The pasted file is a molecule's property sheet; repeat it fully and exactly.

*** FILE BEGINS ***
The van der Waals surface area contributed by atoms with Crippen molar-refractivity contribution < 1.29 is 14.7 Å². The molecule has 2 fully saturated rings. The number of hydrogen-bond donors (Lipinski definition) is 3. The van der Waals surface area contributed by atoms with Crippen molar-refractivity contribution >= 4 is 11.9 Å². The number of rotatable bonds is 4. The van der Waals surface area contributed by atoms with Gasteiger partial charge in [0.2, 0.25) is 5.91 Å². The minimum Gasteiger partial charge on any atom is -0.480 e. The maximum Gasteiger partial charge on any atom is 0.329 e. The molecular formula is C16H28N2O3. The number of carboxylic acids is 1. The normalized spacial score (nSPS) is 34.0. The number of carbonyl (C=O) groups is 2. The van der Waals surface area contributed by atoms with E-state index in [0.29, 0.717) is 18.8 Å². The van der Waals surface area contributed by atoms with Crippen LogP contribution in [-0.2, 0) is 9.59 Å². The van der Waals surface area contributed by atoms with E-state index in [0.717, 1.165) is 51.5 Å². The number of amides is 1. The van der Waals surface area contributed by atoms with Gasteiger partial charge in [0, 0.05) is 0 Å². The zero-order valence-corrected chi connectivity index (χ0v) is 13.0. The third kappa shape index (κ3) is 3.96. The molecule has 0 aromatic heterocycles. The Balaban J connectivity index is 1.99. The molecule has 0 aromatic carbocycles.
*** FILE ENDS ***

The van der Waals surface area contributed by atoms with Crippen molar-refractivity contribution < 1.29 is 14.7 Å². The molecule has 2 fully saturated rings. The number of hydrogen-bond donors (Lipinski definition) is 3. The van der Waals surface area contributed by atoms with Crippen molar-refractivity contribution >= 4 is 11.9 Å². The number of rotatable bonds is 4. The van der Waals surface area contributed by atoms with Gasteiger partial charge in [0.2, 0.25) is 5.91 Å². The minimum Gasteiger partial charge on any atom is -0.480 e. The maximum Gasteiger partial charge on any atom is 0.329 e. The molecular formula is C16H28N2O3. The number of carboxylic acids is 1. The normalized spacial score (nSPS) is 34.0. The number of carbonyl (C=O) groups is 2. The van der Waals surface area contributed by atoms with E-state index in [0.29, 0.717) is 18.8 Å². The van der Waals surface area contributed by atoms with Crippen LogP contribution in [-0.2, 0) is 9.59 Å². The van der Waals surface area contributed by atoms with E-state index in [0.717, 1.165) is 51.5 Å². The number of amides is 1. The van der Waals surface area contributed by atoms with Gasteiger partial charge in [0, 0.05) is 0 Å². The zero-order valence-corrected chi connectivity index (χ0v) is 13.0. The third kappa shape index (κ3) is 3.96. The molecule has 0 aromatic heterocycles. The Balaban J connectivity index is 1.99. The molecule has 0 aromatic carbocycles.